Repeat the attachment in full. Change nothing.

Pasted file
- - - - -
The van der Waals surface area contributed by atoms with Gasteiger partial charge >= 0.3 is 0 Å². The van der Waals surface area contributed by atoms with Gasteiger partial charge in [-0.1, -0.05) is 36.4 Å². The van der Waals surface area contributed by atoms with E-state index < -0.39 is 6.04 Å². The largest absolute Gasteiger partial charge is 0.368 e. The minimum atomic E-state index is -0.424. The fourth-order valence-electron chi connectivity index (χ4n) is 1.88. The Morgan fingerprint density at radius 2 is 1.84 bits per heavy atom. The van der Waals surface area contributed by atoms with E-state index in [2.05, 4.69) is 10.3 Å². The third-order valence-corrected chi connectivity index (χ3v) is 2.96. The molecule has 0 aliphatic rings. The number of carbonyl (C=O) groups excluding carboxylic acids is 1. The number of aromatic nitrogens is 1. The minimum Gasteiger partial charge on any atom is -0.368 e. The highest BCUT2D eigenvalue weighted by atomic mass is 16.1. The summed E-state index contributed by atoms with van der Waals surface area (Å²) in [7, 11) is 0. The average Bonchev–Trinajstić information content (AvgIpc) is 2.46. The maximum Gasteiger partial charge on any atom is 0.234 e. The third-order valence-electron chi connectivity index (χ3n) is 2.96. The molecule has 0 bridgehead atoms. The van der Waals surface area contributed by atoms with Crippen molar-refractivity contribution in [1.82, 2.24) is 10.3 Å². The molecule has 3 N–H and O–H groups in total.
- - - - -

The van der Waals surface area contributed by atoms with Gasteiger partial charge >= 0.3 is 0 Å². The van der Waals surface area contributed by atoms with Gasteiger partial charge in [-0.1, -0.05) is 36.4 Å². The van der Waals surface area contributed by atoms with E-state index < -0.39 is 6.04 Å². The largest absolute Gasteiger partial charge is 0.368 e. The minimum atomic E-state index is -0.424. The fourth-order valence-electron chi connectivity index (χ4n) is 1.88. The Morgan fingerprint density at radius 2 is 1.84 bits per heavy atom. The van der Waals surface area contributed by atoms with E-state index in [2.05, 4.69) is 10.3 Å². The third-order valence-corrected chi connectivity index (χ3v) is 2.96. The molecule has 0 aliphatic rings. The number of carbonyl (C=O) groups excluding carboxylic acids is 1. The number of aromatic nitrogens is 1. The minimum Gasteiger partial charge on any atom is -0.368 e. The highest BCUT2D eigenvalue weighted by atomic mass is 16.1. The summed E-state index contributed by atoms with van der Waals surface area (Å²) in [7, 11) is 0. The average Bonchev–Trinajstić information content (AvgIpc) is 2.46. The maximum Gasteiger partial charge on any atom is 0.234 e. The third-order valence-electron chi connectivity index (χ3n) is 2.96. The molecule has 0 bridgehead atoms. The van der Waals surface area contributed by atoms with Crippen molar-refractivity contribution in [1.82, 2.24) is 10.3 Å². The molecule has 3 N–H and O–H groups in total.